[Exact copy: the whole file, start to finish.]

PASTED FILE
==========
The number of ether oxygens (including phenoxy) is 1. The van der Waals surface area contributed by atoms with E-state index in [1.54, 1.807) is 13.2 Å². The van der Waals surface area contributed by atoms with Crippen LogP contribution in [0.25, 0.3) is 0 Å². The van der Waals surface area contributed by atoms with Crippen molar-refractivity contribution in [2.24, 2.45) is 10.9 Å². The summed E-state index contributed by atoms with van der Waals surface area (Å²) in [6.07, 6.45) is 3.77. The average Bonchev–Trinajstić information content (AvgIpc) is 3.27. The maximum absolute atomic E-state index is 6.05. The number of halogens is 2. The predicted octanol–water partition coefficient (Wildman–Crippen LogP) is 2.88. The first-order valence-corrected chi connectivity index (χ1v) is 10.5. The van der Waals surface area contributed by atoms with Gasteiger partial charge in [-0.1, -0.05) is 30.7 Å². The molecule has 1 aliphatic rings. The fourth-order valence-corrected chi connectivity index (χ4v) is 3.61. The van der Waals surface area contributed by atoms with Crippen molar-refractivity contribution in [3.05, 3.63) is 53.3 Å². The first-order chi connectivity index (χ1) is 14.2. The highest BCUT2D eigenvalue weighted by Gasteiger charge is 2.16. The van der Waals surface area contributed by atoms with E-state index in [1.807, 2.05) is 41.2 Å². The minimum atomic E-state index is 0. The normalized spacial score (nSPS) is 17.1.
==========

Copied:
The number of ether oxygens (including phenoxy) is 1. The van der Waals surface area contributed by atoms with E-state index in [1.54, 1.807) is 13.2 Å². The van der Waals surface area contributed by atoms with Crippen LogP contribution in [0.25, 0.3) is 0 Å². The van der Waals surface area contributed by atoms with Crippen molar-refractivity contribution in [2.24, 2.45) is 10.9 Å². The summed E-state index contributed by atoms with van der Waals surface area (Å²) in [6.07, 6.45) is 3.77. The average Bonchev–Trinajstić information content (AvgIpc) is 3.27. The maximum absolute atomic E-state index is 6.05. The number of halogens is 2. The predicted octanol–water partition coefficient (Wildman–Crippen LogP) is 2.88. The first-order valence-corrected chi connectivity index (χ1v) is 10.5. The van der Waals surface area contributed by atoms with Gasteiger partial charge in [-0.1, -0.05) is 30.7 Å². The molecule has 1 aliphatic rings. The fourth-order valence-corrected chi connectivity index (χ4v) is 3.61. The van der Waals surface area contributed by atoms with Crippen molar-refractivity contribution in [3.05, 3.63) is 53.3 Å². The first-order chi connectivity index (χ1) is 14.2. The highest BCUT2D eigenvalue weighted by Gasteiger charge is 2.16. The van der Waals surface area contributed by atoms with E-state index in [1.807, 2.05) is 41.2 Å². The minimum atomic E-state index is 0. The normalized spacial score (nSPS) is 17.1.